Thousands of civil servants sacked in Turkey

By on 12/07/2018 | Updated on 24/09/2020
President Recep Tayyip Erdoğan has just sacked 18,632 civil servants. Pic ©Berk Özkan (Flickr, Creative Commons)

More than 18,000 Turkish public employees have been dismissed by a government decree, ahead of the inauguration of Recep Tayyip Erdoğan in a reshaped presidential role with significant new powers.

Erdoğan, who has ruled Turkey as prime minister and then president for 15 years, won a snap election last month with 52% of the vote. He was officially sworn in on Monday, having turned the country’s parliamentary democracy into a presidential system.

The new system abolishes the post of prime minister and the unelected vice-presidents. Erdoğan will also have the power to appoint senior members of the judiciary and to issue decrees with the force of law.


One such decree has dismissed 18,632 civil servants, alleging that they had links to the Gülen movement, whom Erdogan blames for the failed 2016 coup attempt.

According to the Stockholm Center for Freedom (SCF), the sacked employees included 8,998 police officers from the Security General Directorate, and 649 from the Gendarmerie General Command. Military personnel also lost their jobs, with 3,077 from the army, 1,949 from the air force, and 1,126 from the navy.

Some 1,052 people, including judicial candidates and civil servants were dismissed from the Ministry of Justice, as well as 199 academics, four deputy governors and four district governors. Three newspapers and a TV channel were also shut down.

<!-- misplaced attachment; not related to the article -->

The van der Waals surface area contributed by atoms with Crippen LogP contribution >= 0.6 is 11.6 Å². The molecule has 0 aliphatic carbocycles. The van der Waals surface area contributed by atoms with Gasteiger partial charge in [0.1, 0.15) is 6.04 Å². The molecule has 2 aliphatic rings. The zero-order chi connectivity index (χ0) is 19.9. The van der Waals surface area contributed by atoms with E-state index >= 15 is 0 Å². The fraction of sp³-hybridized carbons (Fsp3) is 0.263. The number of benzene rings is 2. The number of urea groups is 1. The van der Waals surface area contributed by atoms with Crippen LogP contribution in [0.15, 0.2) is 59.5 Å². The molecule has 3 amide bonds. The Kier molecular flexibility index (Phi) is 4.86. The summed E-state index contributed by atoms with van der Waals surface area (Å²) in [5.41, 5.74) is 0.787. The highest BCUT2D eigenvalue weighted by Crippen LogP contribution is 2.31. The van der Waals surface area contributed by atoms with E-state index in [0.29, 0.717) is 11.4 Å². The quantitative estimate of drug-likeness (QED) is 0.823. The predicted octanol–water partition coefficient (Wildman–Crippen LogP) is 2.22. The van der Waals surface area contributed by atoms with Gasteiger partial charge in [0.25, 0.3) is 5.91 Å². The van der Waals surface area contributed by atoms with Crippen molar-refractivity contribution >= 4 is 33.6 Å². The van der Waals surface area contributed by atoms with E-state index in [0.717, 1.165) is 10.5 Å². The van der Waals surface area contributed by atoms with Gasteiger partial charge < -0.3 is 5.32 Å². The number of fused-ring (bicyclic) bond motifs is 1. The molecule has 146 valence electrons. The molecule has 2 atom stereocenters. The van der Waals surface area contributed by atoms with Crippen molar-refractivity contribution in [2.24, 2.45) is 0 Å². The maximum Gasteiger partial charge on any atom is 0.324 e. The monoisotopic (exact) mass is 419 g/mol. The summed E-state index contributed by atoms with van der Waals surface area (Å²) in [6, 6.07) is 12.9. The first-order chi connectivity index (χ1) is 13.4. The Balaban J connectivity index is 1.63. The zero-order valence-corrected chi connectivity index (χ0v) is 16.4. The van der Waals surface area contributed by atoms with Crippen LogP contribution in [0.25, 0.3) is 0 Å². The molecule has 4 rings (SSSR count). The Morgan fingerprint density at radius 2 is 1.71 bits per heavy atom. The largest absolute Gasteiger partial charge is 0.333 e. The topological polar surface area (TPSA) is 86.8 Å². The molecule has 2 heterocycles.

Thought police

Most of the civil servants were dismissed based on police profiling, the comments made by the institutions that they have been working for, the schools that they have been studying in, and their alleged use of ByLock mobile phone messaging application – a communication tool which the government believes is used by alleged followers of the Gülen movement.

Abdullah Bozkurt, president of the SCF, tweeted that, although the government typically does not disclose evidence on its purges, it mistakenly left information for five people in the decree. Reasons given include their social media profile, smart phone apps and profiling by the police.

“None of these reasons would hold up to the scrutiny of any independent court. In fact, profiling people based on political and personal views are unlawful in #Turkey‘s constitution. #Erdogan is transforming the entire civil service in #Turkey & filling vacant posts with partisans,” he tweeted.

On Monday, Erdogan appointed his son-in-law, Berat Albayrak, as head of the country’s finance ministry.

About Catherine Early

Catherine is a journalist and editor specialising in government policy and regulation. She writes predominantly about environmental issues and has held permanent roles at the Environmentalist (now known as Transform), the ENDS Report, Planning magazine and Windpower Monthly, and has also written for the Guardian, the Ecologist and China Dialogue. She was a finalist in the Guardian’s International Development Journalism competition 2009, and was part of the team that won PPA Business Magazine of the Year 2011 for Windpower Monthly. She also won an outstanding content award at Haymarket Media Group’s employee awards for data-led stories in Planning magazine. She holds a 2:1 honours degree in English language and literature from Birmingham University.

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